Kaz and his crew are alone in a dangerous game that could change the face of Ketterdam and the rest of the world forever. As the odds turn against him, Kaz will have to use every trick he’s learned to change the game and get justice once and for all in Crooked Kingdom (2016) by Leigh Bardugo.

Crooked Kingdom is the conclusion to Bardugo’s Six of Crows duology. It contains major spoilers for book one. If you’re new to the series, start at the beginning with Six of Crows.

As a sequel, Crooked Crows had a lot of promise and high expectations to meet. Like Six of Crows it is written with alternating close third person viewpoints for each member of the crew (Kaz, Inej, Nina, Metthias, Jesper, Wylan) as well as some other key figures. The multiple plot threads and overlapping narratives play against each other and build tension as the novel moves to a conclusion appropriately filled with surprises.

At her launch event for Crooked Kingdom, Bardugo mentioned that this series was inspired by her love of heist movies. Unfortunately, the plot devices in heist films rely heavily on visual cues or sleight of hand, neither of which translates well into a novel. Bardugo makes her inclusion of clues and hints to make the payoff for various cons and twists in this book seem effortless.

Bardugo’s prose is intelligent, deliberate, and thoughtful. Any author can give a character a redemption arc but the truly impressive thing here is that Kaz is exactly what he says he is from the beginning. He is a monster. He is a villain. He is ruthless. And yet by the end of this series he also has depth and nuance and is so much more than even he can fathom. The level of development and growth for the entire cast of characters was fascinating and incredibly satisfying.

This novel is an amazing reference for the mechanics of how a novel comes together and how a series should culminate. Every single thing that is hinted at either in Six of Crows or in the beginning of this book eventually comes together and is resolved. Surprises perfectly balance expected outcomes and characters shock as much as they impress. Crooked Kingdom is an excellent story with a tightly wound plot and characters who are flawed and grasping even as they learn and grow. A perfect conclusion to an exceptional duology.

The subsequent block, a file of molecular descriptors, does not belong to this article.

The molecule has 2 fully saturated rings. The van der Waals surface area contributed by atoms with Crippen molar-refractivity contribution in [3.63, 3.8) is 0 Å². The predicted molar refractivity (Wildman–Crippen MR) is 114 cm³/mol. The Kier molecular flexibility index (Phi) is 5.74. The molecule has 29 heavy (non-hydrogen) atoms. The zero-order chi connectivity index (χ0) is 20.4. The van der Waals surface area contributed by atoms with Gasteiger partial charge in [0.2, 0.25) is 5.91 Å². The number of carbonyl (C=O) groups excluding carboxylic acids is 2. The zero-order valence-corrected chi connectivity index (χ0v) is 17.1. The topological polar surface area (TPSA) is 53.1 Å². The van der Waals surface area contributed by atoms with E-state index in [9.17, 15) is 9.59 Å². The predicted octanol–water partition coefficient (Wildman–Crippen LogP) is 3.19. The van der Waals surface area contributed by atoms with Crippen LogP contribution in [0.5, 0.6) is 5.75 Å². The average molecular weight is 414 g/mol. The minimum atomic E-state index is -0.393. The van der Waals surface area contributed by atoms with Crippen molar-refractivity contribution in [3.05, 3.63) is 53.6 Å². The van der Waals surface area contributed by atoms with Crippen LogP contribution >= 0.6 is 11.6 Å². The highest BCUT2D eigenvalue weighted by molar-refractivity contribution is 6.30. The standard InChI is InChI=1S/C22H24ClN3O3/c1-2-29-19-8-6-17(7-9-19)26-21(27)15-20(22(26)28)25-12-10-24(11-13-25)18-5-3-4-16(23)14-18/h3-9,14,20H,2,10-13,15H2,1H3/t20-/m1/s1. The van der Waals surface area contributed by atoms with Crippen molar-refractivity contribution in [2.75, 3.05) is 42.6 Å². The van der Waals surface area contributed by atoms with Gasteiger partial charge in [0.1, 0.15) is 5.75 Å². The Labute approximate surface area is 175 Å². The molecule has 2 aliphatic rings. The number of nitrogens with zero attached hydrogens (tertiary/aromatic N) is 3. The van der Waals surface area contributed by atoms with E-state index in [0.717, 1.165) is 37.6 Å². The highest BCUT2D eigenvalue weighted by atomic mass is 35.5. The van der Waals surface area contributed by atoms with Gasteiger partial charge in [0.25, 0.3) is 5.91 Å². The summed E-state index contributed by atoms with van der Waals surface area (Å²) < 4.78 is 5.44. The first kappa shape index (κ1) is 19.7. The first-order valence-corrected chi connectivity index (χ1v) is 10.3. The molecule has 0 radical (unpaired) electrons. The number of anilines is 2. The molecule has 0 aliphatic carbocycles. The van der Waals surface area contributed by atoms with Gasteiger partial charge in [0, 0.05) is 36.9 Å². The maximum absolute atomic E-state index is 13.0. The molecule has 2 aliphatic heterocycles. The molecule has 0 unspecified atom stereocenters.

Possible Pairings: White Cat by Holly Black, Vengeance Road by Erin Bowman, StarCrossed by Elizabeth C. Bunce, Heist Society by Ally Carter, Truthwitch by Susan Dennard, Incarceron by Catherine Fisher, Scarlet by A. C. Gaughen, The Winner’s Curse by Marie Rutkoski, Daughter of Deep Silence by Carrie Ryan, Hold Me Like a Breath by Tiffany Schmidt, Never Never by Brianna Shrum, The Crown’s Game by Evelyn Skye

Last night's launch for Crooked Kingdom by Leigh Bardugo was a total blast. It was great to hang out with old blogging friends and meet new ones. The event started with a Q&A with Leigh and Jesse the Reader talking about Six of Crows characters and Leigh's next project. Some choice tidbits: Matthias would order a super fussy frappucino from Starbucks but he'd be embarrassed and pay someone to do it, Nina is Wonder Woman, Jesper is a feminist and would love The Female of the Species by Mindy McGinnis. Leigh also pointed out that scared writers make bad writing and that half the struggle is just putting in the time to finish a draft and revise. I left the panel part of the event feeling inspired and excited for Crooked Kingdom and it's epic red pages of course. After the panel it was time to wait for the signing where Leigh was gracious and charming and fun to talk to one on one. I also left with some sweet swag including a "No mourners, yes waffles" cookie, a crow cookie, a Wylan playing card, and a fancy matte Crooked Kingdom button. I'm only eighteen pages in but I'm already loving it. #booknerdigans #bookstagram #bookishfeatures #goodreads #bookstagramfeatures #instabook #instareads #igreads #booknerd #bibliophile #books #reading #currentlyreading #amreading #bookworm #bookish #bookgram #latergram #crookedkingdom #fiercereads #leighbardugo